Terence Patrick Brennan, the child prodigy of football coaches, nibbled a hamburger and allowed as how his Notre Dame team is cruising down a bumpy road indeed. "Michigan State one week," he muttered with something like a fearful sigh, "and Oklahoma next. And we have to play 'em with sophomores."
Apple-cheeked 28-year-old Terence Patrick, who looks lean enough to suit up for the Oklahoma joust (and wishes he could), admits that his injury-ridden team is somewhat in the position of a stalled Volkswagen on the Union Pacific's main line. He can see Oklahoma coming, but he does not know what to do about it. As Brennan says: "Oklahoma may not be the greatest team in the history of college football, but then again it may. And they'll be out to prove it against us."
This is not to say that the handsome Brennan has given up. "Oh, we have plenty of plans," he points out. "Like defense, for instance. We're a raw team playing an experienced team and, under those conditions, defense is everything. A green team can beat an experienced team if it's willing to gamble—throw the long pass, try the old razzle-dazzle. But before you can get fancy, you've got to have the ball. And to get the ball you've got to have a good defense." The size of Brennan's problem will be apparent to the vast TV audience Saturday, when the Oklahoma-Notre Dame game will be on everybody's set.
For three weeks, Brennan has had Backfield Coach Bernie Witucki scouting Oklahoma, and Witucki has been filing some awesome reports. The gist of Witucki's information: good run, good block, good pass, good kick, good defense. "They may have a weakness," says Brennan, "but we sure can't figure out what it is. They use the split-T to perfection and, when you have veteran players running the split-T, you have a mighty thing indeed. Now they've started throwing in an unbalanced line and the single wing, and that's made them even tougher."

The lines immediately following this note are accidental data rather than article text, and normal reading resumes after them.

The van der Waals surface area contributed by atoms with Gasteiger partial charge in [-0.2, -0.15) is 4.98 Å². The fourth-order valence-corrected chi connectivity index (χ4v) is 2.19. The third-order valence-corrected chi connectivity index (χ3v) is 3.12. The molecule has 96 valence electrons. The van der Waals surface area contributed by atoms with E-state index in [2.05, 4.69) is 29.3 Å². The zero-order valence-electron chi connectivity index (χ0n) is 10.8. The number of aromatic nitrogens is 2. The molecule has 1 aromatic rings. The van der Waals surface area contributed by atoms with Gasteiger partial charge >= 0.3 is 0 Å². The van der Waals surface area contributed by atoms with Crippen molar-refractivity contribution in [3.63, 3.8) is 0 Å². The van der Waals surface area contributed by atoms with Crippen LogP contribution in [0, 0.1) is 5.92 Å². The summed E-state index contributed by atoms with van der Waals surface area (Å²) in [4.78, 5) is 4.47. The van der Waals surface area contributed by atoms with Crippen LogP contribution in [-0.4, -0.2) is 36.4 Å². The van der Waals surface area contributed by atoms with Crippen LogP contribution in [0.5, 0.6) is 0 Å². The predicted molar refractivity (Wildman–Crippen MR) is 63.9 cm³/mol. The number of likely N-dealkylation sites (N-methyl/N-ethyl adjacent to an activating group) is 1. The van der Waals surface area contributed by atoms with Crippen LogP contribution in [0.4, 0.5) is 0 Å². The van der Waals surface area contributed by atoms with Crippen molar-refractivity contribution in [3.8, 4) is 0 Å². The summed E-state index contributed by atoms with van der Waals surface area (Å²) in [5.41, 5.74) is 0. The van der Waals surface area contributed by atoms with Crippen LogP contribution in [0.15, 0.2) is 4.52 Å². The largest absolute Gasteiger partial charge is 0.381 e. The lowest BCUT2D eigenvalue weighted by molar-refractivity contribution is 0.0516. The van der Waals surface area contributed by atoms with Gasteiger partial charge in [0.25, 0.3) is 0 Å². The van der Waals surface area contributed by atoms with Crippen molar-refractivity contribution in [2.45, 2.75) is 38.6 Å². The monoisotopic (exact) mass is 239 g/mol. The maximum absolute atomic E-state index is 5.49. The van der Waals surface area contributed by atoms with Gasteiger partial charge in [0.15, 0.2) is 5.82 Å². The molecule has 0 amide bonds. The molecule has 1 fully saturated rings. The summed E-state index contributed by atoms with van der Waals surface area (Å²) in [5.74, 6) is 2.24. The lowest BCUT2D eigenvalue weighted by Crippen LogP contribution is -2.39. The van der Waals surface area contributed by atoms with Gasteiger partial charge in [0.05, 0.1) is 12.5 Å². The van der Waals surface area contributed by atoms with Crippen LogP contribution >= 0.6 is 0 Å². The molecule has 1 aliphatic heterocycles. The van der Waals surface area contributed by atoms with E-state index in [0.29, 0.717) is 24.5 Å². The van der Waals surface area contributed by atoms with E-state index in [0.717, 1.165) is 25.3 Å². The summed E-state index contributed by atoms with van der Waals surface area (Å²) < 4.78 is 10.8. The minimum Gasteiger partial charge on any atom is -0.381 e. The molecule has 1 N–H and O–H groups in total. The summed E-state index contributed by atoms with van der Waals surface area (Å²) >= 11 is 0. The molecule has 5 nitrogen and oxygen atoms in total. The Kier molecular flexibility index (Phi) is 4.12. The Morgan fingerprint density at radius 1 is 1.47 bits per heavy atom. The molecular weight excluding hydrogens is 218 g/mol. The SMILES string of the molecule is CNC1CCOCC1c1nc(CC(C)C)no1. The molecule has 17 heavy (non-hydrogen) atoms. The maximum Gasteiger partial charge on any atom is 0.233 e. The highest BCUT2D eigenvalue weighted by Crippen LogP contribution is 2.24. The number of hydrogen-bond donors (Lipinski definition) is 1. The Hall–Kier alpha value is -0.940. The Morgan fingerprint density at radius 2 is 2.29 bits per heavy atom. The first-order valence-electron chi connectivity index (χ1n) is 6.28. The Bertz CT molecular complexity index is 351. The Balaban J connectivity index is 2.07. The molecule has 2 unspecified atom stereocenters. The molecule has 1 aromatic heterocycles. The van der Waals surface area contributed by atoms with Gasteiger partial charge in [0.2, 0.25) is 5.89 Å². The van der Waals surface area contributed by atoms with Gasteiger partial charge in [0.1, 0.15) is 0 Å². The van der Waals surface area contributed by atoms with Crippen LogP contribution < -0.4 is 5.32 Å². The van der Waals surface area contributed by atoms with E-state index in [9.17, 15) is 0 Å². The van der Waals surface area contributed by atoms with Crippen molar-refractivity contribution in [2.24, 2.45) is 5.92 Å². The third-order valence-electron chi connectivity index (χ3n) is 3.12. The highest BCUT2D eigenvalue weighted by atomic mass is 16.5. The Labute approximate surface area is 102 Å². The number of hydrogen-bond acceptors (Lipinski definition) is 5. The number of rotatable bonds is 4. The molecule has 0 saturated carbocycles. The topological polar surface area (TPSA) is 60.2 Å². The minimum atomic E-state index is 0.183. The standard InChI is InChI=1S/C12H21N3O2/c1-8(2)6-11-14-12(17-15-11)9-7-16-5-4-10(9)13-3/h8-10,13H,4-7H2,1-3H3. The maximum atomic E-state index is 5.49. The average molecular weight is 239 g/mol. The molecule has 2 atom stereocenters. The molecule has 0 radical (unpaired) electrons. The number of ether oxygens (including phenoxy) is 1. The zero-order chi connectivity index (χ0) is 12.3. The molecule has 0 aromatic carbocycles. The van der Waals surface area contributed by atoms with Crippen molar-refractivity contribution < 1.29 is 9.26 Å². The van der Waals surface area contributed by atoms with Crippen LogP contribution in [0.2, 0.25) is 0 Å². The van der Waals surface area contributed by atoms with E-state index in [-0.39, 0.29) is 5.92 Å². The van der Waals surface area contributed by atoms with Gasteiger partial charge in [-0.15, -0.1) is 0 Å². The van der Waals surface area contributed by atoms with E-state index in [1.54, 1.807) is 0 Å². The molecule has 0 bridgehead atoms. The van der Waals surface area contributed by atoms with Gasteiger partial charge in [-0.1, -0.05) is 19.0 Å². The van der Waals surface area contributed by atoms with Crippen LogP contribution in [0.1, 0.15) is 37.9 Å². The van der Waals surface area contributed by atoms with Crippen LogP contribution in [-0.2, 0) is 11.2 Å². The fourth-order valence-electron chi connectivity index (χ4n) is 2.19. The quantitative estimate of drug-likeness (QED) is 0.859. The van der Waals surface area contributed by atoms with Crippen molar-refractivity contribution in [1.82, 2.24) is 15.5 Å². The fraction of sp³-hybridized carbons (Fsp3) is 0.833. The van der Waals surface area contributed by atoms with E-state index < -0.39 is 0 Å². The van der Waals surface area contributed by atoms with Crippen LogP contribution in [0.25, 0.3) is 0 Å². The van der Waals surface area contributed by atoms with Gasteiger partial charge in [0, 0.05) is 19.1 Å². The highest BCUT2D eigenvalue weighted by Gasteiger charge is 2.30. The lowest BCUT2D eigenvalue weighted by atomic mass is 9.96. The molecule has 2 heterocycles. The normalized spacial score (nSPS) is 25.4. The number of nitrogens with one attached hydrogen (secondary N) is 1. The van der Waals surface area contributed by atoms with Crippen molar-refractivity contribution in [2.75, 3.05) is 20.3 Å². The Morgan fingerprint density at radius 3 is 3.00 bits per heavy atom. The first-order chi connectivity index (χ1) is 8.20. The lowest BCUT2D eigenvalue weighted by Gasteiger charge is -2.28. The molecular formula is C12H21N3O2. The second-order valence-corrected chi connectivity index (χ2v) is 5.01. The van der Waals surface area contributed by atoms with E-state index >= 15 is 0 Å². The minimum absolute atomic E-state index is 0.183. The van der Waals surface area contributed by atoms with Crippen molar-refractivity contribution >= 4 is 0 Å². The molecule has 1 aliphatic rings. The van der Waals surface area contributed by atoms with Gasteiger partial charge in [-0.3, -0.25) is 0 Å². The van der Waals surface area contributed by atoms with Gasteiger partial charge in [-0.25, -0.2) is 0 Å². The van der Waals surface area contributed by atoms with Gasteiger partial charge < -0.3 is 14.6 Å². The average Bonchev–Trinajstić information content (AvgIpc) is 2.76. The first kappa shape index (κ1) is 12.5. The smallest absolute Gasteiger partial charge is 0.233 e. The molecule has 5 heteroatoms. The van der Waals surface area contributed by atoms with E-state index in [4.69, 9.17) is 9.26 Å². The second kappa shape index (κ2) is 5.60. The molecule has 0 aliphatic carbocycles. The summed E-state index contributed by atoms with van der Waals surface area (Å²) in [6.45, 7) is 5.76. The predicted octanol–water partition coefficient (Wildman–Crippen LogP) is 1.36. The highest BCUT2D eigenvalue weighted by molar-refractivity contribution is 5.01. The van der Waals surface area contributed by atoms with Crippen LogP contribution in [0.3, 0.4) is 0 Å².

October 29, 1956
Brennan rates Wilkinson as a "great coach," but he also notes that Wilkinson has a few advantages going for him. "They have 17 men back from their first two teams of last year," his lament continues. "A team that went undefeated while it was still learning. They're now a polished unit, which means that if they could improve on an unbeaten record, they would. A team as good as Oklahoma is made even better by its own momentum. The regulars don't have to play 60 minutes of brutal football every game, and the reserves get a good practice session every Saturday. Why, Bud is lining up his next year's starting team in the middle of every season—he can afford to."
Brennan drained a glass of milk and lit a long cigaret.
"We have something going for us, too," he said. "For years, everybody's been talking about the psychological advantage other teams have when they play us. They had nothing to lose and everything to gain when they played us.... Oklahoma is in a funny position. If they lose or just barely squeak by, you'll hear that old story: 'Oklahoma builds its record against mediocre teams.' So they'll be out to beat us by 10 touchdowns... . That's the way we want it to be. I'm not saying we're confident, but we're not exactly depressed, either."
Brennan stubbed out his cigaret and headed for the practice field. "Say, wasn't that Terry Brennan?" a counterman asked. "Yeah," said another. "It shouldn't happen to such a nice guy."
A NEW PERSPECTIVE: OKLAHOMA
1 Football manikins—a completely new technique developed by SPORTS ILLUSTRATED'S art department—here demonstrate three stages in one of the key plays of Oklahoma's explosive split-T offense, which Notre Dame will have to solve this Saturday. The play takes form as Quarterback Jimmy Harris (15), taking the ball from center, wheels and pitches out to Halfback Tommy McDonald (25), a brilliant runner and deft passer. The play poses a nearly impossible problem to the left corner back on defense (44), who cannot stop both pass and run.